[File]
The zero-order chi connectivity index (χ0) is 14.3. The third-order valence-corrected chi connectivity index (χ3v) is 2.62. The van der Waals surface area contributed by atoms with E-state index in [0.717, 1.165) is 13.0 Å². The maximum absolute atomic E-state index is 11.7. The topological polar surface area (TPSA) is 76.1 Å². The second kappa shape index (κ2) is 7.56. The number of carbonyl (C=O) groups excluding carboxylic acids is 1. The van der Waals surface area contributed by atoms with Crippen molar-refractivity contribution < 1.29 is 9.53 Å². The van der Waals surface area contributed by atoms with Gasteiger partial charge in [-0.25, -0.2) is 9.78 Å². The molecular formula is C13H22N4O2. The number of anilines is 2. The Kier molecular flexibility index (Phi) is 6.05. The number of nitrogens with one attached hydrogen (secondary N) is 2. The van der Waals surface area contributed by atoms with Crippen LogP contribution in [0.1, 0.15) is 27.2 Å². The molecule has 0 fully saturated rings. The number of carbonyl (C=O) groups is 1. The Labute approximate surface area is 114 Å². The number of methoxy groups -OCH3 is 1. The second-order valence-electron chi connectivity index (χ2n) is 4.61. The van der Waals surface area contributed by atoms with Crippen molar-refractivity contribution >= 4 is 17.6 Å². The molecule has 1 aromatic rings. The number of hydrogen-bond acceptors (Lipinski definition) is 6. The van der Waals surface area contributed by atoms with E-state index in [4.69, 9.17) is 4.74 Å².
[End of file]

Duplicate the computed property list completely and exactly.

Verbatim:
The zero-order chi connectivity index (χ0) is 14.3. The third-order valence-corrected chi connectivity index (χ3v) is 2.62. The van der Waals surface area contributed by atoms with E-state index in [0.717, 1.165) is 13.0 Å². The maximum absolute atomic E-state index is 11.7. The topological polar surface area (TPSA) is 76.1 Å². The second kappa shape index (κ2) is 7.56. The number of carbonyl (C=O) groups excluding carboxylic acids is 1. The van der Waals surface area contributed by atoms with Crippen molar-refractivity contribution < 1.29 is 9.53 Å². The van der Waals surface area contributed by atoms with Gasteiger partial charge in [-0.25, -0.2) is 9.78 Å². The molecular formula is C13H22N4O2. The number of anilines is 2. The Kier molecular flexibility index (Phi) is 6.05. The number of nitrogens with one attached hydrogen (secondary N) is 2. The van der Waals surface area contributed by atoms with Crippen LogP contribution in [0.1, 0.15) is 27.2 Å². The molecule has 0 fully saturated rings. The number of carbonyl (C=O) groups is 1. The Labute approximate surface area is 114 Å². The number of methoxy groups -OCH3 is 1. The second-order valence-electron chi connectivity index (χ2n) is 4.61. The van der Waals surface area contributed by atoms with Crippen molar-refractivity contribution >= 4 is 17.6 Å². The molecule has 1 aromatic rings. The number of hydrogen-bond acceptors (Lipinski definition) is 6. The van der Waals surface area contributed by atoms with E-state index in [4.69, 9.17) is 4.74 Å².